N-210. Composition, Diversity, and Novelty within Soil Proteobacteria

A. M. Spain1, L. R. Krumholz1, M. S. Elshahed2;
1Univ. of Oklahoma, Norman, OK, 2Oklahoma State Univ., Stillwater, OK.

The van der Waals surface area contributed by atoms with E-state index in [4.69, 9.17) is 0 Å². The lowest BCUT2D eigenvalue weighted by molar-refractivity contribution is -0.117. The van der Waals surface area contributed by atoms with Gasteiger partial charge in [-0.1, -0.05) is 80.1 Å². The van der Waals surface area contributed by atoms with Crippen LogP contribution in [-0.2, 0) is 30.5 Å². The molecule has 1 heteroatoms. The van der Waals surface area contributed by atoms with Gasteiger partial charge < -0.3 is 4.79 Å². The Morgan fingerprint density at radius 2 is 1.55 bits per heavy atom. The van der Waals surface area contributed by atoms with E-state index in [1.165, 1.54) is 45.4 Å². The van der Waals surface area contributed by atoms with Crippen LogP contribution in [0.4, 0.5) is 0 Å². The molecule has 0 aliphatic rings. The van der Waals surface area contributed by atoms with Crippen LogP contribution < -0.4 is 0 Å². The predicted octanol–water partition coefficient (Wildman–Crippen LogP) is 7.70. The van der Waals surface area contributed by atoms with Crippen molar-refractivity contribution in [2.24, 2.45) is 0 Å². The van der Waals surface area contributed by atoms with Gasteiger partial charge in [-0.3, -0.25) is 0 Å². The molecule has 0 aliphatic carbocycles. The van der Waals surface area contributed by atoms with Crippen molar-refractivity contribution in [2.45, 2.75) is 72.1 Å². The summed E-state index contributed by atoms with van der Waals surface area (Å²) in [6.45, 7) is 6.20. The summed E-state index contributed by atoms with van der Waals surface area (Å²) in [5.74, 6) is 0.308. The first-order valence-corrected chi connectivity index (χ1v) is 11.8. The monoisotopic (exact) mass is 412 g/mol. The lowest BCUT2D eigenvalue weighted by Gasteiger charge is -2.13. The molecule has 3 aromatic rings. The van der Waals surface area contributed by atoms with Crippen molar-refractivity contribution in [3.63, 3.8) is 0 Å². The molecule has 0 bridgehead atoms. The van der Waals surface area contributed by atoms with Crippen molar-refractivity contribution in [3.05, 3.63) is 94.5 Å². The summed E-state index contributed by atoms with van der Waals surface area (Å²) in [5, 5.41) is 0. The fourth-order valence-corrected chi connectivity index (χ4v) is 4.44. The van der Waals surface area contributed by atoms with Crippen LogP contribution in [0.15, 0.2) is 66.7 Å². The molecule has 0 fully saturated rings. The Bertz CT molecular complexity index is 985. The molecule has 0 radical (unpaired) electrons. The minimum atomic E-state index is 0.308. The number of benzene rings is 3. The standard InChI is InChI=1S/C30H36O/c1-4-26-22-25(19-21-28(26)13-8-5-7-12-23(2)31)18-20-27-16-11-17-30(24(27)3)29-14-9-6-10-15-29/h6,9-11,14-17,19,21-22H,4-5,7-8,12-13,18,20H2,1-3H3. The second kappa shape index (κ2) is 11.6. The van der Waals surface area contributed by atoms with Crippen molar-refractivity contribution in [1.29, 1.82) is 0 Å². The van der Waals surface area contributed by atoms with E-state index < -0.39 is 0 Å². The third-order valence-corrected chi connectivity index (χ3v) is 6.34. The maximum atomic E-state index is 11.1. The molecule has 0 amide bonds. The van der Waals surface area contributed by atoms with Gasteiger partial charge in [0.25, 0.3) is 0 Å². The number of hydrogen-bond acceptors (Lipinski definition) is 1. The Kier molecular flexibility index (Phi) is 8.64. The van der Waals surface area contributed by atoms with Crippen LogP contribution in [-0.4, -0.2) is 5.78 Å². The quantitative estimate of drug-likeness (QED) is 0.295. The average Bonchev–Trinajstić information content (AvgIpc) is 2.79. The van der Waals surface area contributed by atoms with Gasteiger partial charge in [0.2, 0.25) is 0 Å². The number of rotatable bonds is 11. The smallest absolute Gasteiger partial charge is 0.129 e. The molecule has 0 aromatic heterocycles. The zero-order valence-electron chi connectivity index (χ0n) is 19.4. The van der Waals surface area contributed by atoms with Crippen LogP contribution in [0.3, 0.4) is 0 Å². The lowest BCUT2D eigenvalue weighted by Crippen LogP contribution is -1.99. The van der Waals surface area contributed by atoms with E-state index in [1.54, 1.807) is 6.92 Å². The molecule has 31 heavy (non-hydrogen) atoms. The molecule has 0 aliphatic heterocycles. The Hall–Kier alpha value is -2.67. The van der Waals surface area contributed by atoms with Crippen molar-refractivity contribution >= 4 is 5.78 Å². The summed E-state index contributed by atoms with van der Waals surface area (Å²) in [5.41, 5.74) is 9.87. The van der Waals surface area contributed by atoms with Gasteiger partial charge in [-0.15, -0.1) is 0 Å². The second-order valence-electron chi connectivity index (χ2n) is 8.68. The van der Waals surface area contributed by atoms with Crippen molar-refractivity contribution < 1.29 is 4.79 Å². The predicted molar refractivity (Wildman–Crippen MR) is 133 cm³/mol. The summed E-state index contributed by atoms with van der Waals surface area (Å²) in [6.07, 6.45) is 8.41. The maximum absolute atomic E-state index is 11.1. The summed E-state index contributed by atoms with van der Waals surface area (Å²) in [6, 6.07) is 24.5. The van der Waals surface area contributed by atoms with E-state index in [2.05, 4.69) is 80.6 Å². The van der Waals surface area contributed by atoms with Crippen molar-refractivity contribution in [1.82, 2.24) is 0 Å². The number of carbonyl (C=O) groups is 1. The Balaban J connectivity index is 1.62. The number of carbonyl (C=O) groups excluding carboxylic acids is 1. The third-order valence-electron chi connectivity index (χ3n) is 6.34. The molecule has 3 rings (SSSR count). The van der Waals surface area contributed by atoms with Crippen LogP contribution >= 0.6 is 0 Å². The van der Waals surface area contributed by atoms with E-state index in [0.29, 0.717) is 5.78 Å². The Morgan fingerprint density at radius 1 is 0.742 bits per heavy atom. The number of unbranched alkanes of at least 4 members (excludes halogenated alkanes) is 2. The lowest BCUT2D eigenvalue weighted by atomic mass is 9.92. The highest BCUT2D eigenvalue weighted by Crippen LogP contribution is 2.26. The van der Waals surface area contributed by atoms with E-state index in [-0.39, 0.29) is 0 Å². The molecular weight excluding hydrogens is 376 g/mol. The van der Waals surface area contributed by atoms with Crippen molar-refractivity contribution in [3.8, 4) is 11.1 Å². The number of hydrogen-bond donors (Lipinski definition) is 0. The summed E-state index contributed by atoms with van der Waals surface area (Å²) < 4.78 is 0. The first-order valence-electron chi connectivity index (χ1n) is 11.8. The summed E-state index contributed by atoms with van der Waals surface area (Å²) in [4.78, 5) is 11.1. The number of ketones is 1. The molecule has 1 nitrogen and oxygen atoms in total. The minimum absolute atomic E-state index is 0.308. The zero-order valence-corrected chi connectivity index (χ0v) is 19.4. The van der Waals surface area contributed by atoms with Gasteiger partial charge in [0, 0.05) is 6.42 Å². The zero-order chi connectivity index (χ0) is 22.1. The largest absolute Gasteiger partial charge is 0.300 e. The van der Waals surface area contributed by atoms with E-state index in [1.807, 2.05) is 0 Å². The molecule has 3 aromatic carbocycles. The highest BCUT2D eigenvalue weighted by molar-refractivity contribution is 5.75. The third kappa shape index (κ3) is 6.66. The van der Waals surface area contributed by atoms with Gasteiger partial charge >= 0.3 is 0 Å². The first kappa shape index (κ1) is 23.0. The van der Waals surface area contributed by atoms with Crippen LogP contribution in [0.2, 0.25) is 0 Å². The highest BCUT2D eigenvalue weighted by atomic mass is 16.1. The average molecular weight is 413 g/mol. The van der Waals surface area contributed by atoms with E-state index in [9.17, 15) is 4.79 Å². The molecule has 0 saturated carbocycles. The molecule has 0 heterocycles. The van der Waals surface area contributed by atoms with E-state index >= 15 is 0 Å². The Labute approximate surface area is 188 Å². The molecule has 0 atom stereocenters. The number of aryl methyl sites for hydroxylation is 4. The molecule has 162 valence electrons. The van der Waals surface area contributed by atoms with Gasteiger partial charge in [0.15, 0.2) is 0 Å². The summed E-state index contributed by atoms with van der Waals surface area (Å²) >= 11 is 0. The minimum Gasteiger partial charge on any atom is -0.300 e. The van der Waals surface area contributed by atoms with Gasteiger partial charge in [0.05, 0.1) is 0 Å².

The majority of the soil’s biosphere contains biodiversity that remains yet to be discovered. The occurrence of novel bacterial phyla in soil, as well as the phylogenetic diversity within bacterial phyla with few cultured representatives (e.g. Acidobacteria, Verrucomicrobia, and Gemmatimonadetes) have been previously well documented. However, few studies have focused on the novel phylogenetic diversity within phyla containing numerous cultured representatives. Here, we present a detailed phylogenetic analysis of the Proteobacteria-affiliated clones identified from 13,001 nearly full-length 16S rRNA gene clones derived from Oklahoma tall grass prairie soil. Proteobacteria was the most abundant phylum in the community, and comprised 25% of total clones. The most abundant and diverse class within the Proteobacteria was Alphaproteobacteria, which comprised 41% of Proteobacteria clones, followed by the Deltaproteobacteria, Betaproteobacteria, and Gammaproteobacteria, which made up 38, 13, and 7% of Proteobacteria clones, respectively. Members of the Epsilonproteobacteria were not detected in the dataset. Detailed phylogenetic analysis indicated that 14% of the Proteobacteria clones belonged to seven novel orders and 57% belonged to orders with no described cultivated representatives or were unclassified. Within the Betaproteobacteria, one novel order and 13 novel families were detected. Also, 85% of Betaproteobacteria clones belonged to family-level lineages containing no described or characterized isolates and 69% belonged to orders containing no described representatives, MND1 and A21b. This work provides detailed phylogenetic evidence for novel lineages within the subdivisions of Proteobacteria and we can conclude that although this phylum contains more cultivated microorganisms than any other phylum, the majority of soil Proteobacteria belong to lineages whose members remain uncultivated. Thus, the functions of soil microorganisms belonging to well-described phyla, such as Proteobacteria, are not yet understood.